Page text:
Unifying multiple priorities

Here’s a fairly common project management problem:

  1. You need to assign priorities (or some other kind of value, say “risk level”) to a number of different project elements.  You need these values to be balanced so they make sense across the entire project, so you can compare two values and have them make relative sense.
  2. Allowing someone with a broad overview of the project (e.g. someone high up in the hierarchy) to assign these values can be bad because they don’t have enough detailed information compared to others.
  3. People with more detailed knowledge tend to only have a narrow area of knowledge, so they can’t balance all the values properly.  Each person will assign high values to their area of expertise, because that’s what they care, worry and know about (and that’s the way it should be).

Of course the person high up can ask for everyone’s input and opinion in order to do it in an educated way.  That’s often enough, but how do the people lower down agree with the final scores?  They may not feel happy with the result.  And suppose everyone lower down just gives reasons for their value to be high – how can you balance these against one another?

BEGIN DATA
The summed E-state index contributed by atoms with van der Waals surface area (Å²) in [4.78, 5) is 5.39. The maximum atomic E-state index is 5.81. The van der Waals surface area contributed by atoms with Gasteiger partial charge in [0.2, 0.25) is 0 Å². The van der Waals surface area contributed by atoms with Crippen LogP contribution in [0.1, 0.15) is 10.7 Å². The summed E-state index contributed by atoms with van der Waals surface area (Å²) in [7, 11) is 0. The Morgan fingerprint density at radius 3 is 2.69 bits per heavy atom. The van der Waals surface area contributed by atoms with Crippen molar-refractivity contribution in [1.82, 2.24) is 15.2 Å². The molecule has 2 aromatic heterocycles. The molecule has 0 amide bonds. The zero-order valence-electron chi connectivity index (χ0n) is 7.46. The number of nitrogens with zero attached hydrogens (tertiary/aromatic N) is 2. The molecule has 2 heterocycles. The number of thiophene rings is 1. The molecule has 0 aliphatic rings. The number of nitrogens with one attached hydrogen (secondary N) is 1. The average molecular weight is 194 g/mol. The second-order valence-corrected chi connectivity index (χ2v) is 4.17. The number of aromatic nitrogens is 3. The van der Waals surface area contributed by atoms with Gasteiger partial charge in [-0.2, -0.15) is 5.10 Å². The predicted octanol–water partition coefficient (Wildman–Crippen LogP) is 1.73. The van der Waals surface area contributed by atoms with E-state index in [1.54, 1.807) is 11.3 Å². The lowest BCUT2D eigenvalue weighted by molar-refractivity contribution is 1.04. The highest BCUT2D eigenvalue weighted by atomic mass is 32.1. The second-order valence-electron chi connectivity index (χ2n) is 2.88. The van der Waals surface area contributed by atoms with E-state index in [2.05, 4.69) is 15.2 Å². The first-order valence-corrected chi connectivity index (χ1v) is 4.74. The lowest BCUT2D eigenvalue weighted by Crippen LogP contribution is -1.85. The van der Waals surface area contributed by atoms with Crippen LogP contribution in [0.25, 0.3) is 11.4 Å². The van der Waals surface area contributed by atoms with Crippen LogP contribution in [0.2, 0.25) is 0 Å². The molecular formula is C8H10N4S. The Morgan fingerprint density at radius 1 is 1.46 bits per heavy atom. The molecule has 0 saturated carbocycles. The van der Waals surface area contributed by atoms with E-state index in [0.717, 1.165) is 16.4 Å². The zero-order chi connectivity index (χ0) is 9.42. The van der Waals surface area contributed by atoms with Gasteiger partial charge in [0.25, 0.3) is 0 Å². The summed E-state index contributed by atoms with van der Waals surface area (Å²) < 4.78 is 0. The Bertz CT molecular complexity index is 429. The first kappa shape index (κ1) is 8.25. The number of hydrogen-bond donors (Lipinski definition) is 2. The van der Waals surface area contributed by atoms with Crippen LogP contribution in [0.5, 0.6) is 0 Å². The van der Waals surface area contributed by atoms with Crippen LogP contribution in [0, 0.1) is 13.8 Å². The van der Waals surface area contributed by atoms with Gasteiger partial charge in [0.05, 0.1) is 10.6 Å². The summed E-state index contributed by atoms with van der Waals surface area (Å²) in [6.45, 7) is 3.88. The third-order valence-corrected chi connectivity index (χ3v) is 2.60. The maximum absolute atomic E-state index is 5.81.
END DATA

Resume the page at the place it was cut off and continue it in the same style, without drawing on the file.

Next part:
Is there a better way?

Sorting facility at Singapore port

I was recently in a meeting set up to do this very thing, and problem (3) kept rearing its ugly head.  Everyone knew why the meeting was going nowhere, before someone suggested sticking each project element on a card and sorting the cards top to bottom, with everyone together.  It’s surprisingly easy to compare two values collaboratively when you have all the necessary information in the room.  And that’s all you need for a sort algorithm.  Sometimes you can’t agree on an order for two elements, and that’s usually ok – you can leave some things equal.

It’s surprisingly quick, simple, takes all information into account, and everyone feels that the final result is fair – even if they disagree with some aspect of it, the process is transparent and they feel they had their say.

This may require someone with good chairperson skills 😉

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